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it is to fight for the truth; for the honour of God; for everlasting life; to strive for the noblest prize; to wear celestial armour; to have free access to that Tree, whose leaves are for the healing of the nations, and which heal every wound upon the immediate application; to fight with the Captain at our side, and to be sure of the victory.
It were in vain to seek to escape from the condition of our place in the dominions of God. A mind of wandering and melancholy thought, impatient of the grievous realities of our state, may at some moments almost breathe the wish that we had been a different order of beings, in another dwelling place than this, and appointed on a different service to the Almighty. In vain! Here still we are, to pass the first part of our existence in a world where it is impossible to be at peace, because there has come into it a mortal enemy to all that live in it. Amidst the darkness that veils from us the state of the universe, we would willingly be persuaded that this our world may be the only region (except that of penal justice), where the cause of evil is permitted to maintain a contest. Here, perhaps, may be almost its last encampment, where its prolonged power of hostility may be suffered, in order to give a protracted display of the manner of its appointed destruction. Here our lot is cast, on a ground so awfully preoccupied ; a calamitous distinction ! but yet a sublime one, if thus we may render to the Eternal King a service of a more arduous kind than it is possible to the inhabitants of any other world than this to render him; and if thus we may be trained, through devotion and conformity to the Celestial Chief in this warfare, to the final attainment of what he has promised, in so many illustrious forms, to him that overcometh. We shall soon leave the region where so much is in rebellion against our God. But we shall go where all that pass from our world must present themselves as from battle, or be denied to mingle in the eternal joys and triumphs of the conquerors.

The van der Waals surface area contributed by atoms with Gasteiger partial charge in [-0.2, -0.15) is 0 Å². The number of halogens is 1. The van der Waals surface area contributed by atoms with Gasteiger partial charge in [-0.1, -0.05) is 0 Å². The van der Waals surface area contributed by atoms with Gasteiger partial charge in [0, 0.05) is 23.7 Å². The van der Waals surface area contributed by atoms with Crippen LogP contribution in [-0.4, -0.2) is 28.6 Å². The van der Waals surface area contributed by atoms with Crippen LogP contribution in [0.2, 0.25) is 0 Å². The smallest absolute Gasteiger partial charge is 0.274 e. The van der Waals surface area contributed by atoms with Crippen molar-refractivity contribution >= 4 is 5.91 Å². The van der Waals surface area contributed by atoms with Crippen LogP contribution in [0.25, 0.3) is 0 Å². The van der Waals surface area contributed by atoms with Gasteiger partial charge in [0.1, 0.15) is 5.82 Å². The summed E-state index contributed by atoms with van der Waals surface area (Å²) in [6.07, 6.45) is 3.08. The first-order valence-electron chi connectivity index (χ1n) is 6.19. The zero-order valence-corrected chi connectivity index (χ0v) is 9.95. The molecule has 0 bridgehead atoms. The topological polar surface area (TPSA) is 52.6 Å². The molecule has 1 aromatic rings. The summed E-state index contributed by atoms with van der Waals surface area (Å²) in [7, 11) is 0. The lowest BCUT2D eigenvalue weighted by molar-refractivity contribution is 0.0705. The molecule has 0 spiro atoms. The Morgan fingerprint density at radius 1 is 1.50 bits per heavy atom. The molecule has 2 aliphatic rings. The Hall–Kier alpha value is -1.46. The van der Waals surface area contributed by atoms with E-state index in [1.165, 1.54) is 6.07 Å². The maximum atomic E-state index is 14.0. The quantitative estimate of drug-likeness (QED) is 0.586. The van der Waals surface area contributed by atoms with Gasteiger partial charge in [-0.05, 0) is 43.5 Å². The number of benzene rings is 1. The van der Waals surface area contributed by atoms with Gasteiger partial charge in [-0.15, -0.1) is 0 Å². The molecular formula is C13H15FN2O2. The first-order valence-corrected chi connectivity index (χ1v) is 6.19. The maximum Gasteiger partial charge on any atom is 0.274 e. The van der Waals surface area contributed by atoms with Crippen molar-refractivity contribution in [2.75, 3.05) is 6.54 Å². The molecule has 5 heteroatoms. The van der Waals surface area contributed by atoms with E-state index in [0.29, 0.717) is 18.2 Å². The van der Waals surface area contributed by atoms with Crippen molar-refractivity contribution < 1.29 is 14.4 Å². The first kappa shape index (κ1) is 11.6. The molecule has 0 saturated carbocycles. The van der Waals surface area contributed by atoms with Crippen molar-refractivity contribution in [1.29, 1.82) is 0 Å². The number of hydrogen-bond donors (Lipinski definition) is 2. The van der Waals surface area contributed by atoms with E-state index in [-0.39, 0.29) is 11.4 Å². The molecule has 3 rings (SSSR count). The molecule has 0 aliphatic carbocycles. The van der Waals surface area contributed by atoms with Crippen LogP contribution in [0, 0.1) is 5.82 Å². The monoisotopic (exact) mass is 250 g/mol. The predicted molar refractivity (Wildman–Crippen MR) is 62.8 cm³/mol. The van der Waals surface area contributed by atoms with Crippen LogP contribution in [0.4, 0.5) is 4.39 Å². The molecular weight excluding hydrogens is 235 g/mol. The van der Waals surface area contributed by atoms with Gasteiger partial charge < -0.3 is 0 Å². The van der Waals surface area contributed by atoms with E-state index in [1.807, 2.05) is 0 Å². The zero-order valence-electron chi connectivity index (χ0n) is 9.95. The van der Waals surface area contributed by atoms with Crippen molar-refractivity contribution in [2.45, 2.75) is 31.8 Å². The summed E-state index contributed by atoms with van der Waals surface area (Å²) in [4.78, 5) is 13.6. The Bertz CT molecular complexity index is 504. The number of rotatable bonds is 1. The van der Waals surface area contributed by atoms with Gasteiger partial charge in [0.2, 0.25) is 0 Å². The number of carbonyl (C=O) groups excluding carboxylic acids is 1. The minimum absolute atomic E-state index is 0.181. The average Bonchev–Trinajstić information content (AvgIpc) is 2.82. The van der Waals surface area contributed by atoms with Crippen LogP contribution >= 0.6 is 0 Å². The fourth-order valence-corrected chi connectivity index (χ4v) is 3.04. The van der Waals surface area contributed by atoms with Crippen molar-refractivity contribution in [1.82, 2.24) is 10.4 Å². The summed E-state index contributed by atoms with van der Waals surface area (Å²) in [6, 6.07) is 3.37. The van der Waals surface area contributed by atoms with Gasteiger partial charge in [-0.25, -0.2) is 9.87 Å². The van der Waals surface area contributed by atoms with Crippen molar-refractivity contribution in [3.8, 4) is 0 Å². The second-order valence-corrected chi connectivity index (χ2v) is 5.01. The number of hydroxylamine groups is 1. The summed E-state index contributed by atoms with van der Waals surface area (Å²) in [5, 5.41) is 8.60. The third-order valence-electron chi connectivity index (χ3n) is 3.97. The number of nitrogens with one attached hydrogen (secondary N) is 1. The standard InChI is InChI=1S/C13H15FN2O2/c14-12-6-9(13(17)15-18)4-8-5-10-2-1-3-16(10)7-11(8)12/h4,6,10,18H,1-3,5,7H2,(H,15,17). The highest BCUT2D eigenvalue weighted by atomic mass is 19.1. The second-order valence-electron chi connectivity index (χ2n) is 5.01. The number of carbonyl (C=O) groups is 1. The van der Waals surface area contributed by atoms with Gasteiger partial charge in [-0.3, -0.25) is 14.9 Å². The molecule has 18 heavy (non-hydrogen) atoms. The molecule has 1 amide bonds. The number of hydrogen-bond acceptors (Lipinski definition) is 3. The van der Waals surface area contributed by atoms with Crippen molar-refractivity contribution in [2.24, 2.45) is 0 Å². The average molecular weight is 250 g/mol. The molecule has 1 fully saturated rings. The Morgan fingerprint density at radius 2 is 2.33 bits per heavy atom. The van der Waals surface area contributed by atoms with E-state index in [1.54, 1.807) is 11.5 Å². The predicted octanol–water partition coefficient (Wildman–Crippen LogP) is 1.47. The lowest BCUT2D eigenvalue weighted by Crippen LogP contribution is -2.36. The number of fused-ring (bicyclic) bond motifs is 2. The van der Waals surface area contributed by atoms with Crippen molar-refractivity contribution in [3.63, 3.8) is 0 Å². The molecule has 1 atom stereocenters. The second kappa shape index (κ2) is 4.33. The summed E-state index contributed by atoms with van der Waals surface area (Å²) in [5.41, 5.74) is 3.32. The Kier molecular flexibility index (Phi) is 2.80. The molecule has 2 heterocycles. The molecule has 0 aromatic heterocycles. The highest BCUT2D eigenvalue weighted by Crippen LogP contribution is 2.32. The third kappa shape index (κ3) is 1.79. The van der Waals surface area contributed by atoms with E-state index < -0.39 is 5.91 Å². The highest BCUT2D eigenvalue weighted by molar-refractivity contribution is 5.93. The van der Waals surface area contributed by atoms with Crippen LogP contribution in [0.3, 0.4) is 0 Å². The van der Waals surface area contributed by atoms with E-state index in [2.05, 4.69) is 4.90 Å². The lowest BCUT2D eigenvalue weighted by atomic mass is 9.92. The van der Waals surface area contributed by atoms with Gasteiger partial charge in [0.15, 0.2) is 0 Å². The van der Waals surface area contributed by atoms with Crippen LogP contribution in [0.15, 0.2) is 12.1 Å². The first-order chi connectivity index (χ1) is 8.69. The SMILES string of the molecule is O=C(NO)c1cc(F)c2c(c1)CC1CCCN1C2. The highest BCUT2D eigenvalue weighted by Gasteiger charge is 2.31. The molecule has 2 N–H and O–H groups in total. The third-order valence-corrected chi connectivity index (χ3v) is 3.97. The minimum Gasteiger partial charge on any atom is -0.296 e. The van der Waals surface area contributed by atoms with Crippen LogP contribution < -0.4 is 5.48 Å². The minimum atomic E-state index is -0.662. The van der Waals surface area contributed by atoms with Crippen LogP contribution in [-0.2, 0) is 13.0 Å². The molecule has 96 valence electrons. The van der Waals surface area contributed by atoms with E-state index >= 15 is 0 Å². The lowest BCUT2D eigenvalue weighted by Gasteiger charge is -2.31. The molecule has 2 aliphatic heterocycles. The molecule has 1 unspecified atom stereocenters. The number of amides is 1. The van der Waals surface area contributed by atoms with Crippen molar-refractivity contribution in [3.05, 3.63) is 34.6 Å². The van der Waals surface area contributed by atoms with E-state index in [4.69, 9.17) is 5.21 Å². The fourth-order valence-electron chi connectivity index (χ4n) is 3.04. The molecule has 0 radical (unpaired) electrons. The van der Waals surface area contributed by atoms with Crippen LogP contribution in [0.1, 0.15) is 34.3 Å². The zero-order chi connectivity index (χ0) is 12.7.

METHOD OF LIVING BY FAITH.